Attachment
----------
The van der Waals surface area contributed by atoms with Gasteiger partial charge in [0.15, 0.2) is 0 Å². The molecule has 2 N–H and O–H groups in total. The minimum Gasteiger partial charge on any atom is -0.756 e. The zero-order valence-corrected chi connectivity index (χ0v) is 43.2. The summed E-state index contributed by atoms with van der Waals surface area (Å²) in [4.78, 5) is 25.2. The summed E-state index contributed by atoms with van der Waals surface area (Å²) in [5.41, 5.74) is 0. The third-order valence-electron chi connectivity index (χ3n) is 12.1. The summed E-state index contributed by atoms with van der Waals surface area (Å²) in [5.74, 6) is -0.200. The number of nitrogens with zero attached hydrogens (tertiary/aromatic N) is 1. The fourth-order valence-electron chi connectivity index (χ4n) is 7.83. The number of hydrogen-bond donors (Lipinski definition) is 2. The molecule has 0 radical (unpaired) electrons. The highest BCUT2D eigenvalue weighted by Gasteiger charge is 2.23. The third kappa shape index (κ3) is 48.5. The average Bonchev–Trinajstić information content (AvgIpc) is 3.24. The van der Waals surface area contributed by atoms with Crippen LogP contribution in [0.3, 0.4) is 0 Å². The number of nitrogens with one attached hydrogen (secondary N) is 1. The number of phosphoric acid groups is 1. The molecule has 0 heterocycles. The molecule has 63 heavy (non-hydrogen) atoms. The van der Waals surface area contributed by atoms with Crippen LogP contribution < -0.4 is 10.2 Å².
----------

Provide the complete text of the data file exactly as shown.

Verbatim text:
The van der Waals surface area contributed by atoms with Gasteiger partial charge in [0.15, 0.2) is 0 Å². The molecule has 2 N–H and O–H groups in total. The minimum Gasteiger partial charge on any atom is -0.756 e. The zero-order valence-corrected chi connectivity index (χ0v) is 43.2. The summed E-state index contributed by atoms with van der Waals surface area (Å²) in [4.78, 5) is 25.2. The summed E-state index contributed by atoms with van der Waals surface area (Å²) in [5.41, 5.74) is 0. The third-order valence-electron chi connectivity index (χ3n) is 12.1. The summed E-state index contributed by atoms with van der Waals surface area (Å²) in [5.74, 6) is -0.200. The number of nitrogens with zero attached hydrogens (tertiary/aromatic N) is 1. The fourth-order valence-electron chi connectivity index (χ4n) is 7.83. The number of hydrogen-bond donors (Lipinski definition) is 2. The molecule has 0 radical (unpaired) electrons. The highest BCUT2D eigenvalue weighted by Gasteiger charge is 2.23. The third kappa shape index (κ3) is 48.5. The average Bonchev–Trinajstić information content (AvgIpc) is 3.24. The van der Waals surface area contributed by atoms with Crippen LogP contribution in [0.3, 0.4) is 0 Å². The number of nitrogens with one attached hydrogen (secondary N) is 1. The number of phosphoric acid groups is 1. The molecule has 0 heterocycles. The molecule has 63 heavy (non-hydrogen) atoms. The van der Waals surface area contributed by atoms with Crippen LogP contribution < -0.4 is 10.2 Å².